Influential Messaging

3 Steps to Your Most Influential Demo Ever
Influential Messaging

[Updated January 23, 2024]

On a beautiful warm day in Surrey years ago in my psychology class at Farnborough College, a spark ignited a love of learning WHY people think what they think, say what they say and do what they do.

The psychology behind crafting an effective message is what gets me out of bed every day. A bold statement indeed, but to wield the ability to connect successfully with other people feels like a superpower, and one I’m lucky to have.

It’s shaped my whole career, and today, I’m sharing my passion with you. Here’s how I use data, persuasion, ethos, pathos, and logos to reach the goal we’re all trying to achieve: Profit.

Step 1. Bryan Stephenson – Combining Data and Persuasion for Peak Influence

More than 10 years ago, I released myself from the confines of IT and moved into presales, where my passion for customer service and effective messaging flourished. In presales, I found an ever-expanding role where connecting with people is as important or more important than the technology itself.

But you can’t leave out all technical aspects when delivering product tours. Customers demand data, even when that data might be hard to hear.

In 2012 Bryan Stephenson, lawyer and long-time advocate of social and legal injustice, crafted his message around the hard truth millions of Americans face in the justice system with emphasis on its inequality for racial incarceration all wrapped up in America’s unexamined history.

It’s a somber and thoughtful message made more powerful by interwoven stories of his grandmother and Rosa Parks. He made his point clearly and left the audience eager to make sure we learn from his findings and change the future for the better.

“Death penalty in America is defined by error. For every nine people who have been executed, we’ve actually identified one innocent person who’s been exonerated and released from death row. A kind of astonishing error rate — one out of nine people innocent. I mean, it’s fascinating. In aviation, we would never let people fly on airplanes if for every nine planes that took off one would crash. But somehow, we can insulate ourselves from this problem. It’s not our problem. It’s not our burden. It’s not our struggle.”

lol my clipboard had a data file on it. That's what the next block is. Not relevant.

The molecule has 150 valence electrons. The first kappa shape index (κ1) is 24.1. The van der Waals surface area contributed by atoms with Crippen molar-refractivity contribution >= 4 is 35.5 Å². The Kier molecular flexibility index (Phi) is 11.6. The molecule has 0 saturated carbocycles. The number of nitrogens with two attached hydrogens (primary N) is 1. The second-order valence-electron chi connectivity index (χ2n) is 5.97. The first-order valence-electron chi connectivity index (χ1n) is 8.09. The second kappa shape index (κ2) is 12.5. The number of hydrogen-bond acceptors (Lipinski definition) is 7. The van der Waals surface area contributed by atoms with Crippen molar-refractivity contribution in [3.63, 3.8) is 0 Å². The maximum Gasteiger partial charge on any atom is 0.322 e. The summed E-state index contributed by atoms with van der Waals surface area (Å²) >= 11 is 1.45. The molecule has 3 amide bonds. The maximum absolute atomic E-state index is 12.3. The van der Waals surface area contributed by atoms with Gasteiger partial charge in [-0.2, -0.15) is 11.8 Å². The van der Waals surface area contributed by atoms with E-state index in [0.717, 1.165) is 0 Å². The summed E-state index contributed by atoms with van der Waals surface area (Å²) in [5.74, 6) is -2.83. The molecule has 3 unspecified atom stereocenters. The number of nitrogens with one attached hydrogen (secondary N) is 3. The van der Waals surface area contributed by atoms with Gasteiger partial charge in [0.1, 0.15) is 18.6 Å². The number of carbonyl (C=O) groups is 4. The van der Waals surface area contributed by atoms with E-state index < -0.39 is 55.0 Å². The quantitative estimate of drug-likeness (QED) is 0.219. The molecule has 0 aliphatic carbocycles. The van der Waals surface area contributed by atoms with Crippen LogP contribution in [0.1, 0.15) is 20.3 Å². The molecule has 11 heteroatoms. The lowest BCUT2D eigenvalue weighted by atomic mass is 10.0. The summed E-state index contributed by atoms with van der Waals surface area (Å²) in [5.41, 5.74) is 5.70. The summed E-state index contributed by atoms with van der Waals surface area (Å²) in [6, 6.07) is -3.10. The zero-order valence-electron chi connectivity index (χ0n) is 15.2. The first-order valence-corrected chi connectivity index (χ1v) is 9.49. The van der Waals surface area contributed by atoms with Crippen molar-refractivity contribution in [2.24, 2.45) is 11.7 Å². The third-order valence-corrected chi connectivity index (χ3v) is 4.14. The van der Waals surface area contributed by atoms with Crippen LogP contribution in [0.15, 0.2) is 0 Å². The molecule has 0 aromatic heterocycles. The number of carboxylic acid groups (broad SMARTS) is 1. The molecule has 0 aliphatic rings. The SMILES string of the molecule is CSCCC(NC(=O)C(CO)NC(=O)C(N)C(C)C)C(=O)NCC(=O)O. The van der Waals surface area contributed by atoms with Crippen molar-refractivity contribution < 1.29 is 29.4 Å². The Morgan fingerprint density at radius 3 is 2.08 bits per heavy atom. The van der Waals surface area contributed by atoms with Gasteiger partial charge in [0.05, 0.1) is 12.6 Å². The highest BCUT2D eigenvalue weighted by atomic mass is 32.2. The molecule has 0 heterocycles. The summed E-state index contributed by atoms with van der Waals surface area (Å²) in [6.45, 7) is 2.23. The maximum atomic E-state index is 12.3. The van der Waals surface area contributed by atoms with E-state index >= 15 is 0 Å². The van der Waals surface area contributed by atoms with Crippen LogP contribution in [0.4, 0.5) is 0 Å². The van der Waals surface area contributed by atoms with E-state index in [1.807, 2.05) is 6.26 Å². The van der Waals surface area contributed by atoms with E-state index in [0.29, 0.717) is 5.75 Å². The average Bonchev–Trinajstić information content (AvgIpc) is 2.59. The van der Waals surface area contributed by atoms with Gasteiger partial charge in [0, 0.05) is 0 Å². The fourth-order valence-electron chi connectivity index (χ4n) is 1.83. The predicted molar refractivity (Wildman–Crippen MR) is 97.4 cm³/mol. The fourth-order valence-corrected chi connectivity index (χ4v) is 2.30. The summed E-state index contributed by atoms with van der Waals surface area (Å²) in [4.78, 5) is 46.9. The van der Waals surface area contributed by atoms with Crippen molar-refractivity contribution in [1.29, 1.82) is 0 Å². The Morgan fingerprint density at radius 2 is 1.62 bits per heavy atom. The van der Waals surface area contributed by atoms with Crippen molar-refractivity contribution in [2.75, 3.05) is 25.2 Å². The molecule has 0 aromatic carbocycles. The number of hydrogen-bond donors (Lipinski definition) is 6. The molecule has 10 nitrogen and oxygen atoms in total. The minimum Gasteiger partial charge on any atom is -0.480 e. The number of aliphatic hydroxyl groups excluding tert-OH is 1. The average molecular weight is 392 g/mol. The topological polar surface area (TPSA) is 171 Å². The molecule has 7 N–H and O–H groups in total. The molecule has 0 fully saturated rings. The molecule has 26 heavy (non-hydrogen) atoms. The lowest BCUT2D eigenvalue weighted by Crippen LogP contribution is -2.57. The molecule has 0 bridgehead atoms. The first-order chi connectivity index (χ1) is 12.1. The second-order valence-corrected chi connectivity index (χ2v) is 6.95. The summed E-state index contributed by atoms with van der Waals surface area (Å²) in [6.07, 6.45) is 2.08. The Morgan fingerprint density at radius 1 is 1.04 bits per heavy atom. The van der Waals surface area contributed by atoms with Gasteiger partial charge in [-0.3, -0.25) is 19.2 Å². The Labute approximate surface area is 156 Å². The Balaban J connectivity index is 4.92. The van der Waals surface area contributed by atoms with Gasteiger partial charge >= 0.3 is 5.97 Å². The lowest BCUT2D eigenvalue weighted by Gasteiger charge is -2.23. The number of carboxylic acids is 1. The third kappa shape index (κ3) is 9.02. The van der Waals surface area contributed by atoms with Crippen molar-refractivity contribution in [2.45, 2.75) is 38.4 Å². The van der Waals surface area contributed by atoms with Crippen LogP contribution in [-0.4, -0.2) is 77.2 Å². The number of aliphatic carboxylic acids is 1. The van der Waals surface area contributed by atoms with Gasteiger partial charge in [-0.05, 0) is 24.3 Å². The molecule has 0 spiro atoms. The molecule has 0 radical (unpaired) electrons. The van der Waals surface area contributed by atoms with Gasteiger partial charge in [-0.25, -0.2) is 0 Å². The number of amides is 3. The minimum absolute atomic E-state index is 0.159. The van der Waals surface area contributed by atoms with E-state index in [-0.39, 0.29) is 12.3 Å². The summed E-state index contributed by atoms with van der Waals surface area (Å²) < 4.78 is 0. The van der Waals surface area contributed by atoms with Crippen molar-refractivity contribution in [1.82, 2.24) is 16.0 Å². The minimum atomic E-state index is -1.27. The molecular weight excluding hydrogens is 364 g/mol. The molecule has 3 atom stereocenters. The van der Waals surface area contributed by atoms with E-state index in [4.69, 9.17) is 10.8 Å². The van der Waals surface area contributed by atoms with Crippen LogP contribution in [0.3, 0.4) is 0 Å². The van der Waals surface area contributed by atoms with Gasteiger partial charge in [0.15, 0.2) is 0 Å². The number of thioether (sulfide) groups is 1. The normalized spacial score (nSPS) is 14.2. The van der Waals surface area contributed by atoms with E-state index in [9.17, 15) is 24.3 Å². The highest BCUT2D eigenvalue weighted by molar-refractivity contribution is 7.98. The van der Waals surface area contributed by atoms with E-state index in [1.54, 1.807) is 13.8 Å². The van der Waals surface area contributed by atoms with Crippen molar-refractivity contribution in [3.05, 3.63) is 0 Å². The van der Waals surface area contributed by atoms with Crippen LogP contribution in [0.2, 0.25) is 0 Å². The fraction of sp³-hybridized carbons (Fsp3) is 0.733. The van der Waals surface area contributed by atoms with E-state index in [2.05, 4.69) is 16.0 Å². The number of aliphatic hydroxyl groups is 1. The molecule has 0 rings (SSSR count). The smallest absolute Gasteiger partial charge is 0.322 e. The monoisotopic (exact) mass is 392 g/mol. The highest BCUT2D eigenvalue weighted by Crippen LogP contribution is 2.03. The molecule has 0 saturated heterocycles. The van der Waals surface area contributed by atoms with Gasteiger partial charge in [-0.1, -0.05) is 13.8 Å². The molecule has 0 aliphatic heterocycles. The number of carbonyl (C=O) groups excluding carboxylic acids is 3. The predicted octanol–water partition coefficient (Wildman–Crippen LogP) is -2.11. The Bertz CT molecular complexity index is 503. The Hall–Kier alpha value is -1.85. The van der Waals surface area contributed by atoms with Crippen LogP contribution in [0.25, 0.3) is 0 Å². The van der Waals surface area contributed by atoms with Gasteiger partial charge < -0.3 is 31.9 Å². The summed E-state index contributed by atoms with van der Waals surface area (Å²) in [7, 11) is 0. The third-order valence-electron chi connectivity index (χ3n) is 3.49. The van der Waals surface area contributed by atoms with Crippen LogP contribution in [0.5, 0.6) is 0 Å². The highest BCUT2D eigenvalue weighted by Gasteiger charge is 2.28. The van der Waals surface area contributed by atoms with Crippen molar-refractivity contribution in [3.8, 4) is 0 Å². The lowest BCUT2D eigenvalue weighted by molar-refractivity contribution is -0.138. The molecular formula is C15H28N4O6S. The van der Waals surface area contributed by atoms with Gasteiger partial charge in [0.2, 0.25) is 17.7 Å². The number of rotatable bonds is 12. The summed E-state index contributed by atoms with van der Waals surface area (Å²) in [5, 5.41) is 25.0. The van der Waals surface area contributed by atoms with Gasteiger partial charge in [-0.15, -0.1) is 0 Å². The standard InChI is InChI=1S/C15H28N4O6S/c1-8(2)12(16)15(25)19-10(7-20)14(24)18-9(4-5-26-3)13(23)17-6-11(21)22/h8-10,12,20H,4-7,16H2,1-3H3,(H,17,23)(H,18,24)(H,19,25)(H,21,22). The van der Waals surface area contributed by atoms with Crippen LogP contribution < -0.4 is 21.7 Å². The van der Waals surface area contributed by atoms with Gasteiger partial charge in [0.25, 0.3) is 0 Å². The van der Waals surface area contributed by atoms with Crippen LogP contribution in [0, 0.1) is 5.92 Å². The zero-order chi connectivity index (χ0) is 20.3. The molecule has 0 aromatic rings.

Bryan Stephenson, Public Interest Lawyer

But it wasn’t a purely emotional talk. Bryan’s presentation contained a wealth of information, statistics and stories. When the 4057 words he used were analysed, he stuck to the most impactful mix of credibility, data and emotion. It  was later voted one of the most ‘persuasive’ talks ever on

While the demos we deliver don’t have the same emotional impact or polarizing effect, we still need to deliver a mix of compelling storytelling with evidence-based proof as we talk with our customers. 

This is especially true when we use demo creation software to make automated demos. The goal of these demo videos and interactive product demos is to educate in such a captivating way that potential buyers not only watch it themselves but they send it to others in the buying group. 

This gives buyers a leg up on upcoming sales calls and uncovers hidden stakeholders earlier in the cycle.

Step 2. Aristotle – The Master of Ethos, Logos, and Pathos

Widely regarded as the founding father of communication theory, Aristotle’s work on Ethos, Logos and Pathos argues that these 3 aspects should make up every influential message.

What’s more, now research builds on his theory showing 10% Ethos (credibility), 25% Logos (logic/data) and 65% Pathos (appealing to emotion) provide the most impactful connection time and time again.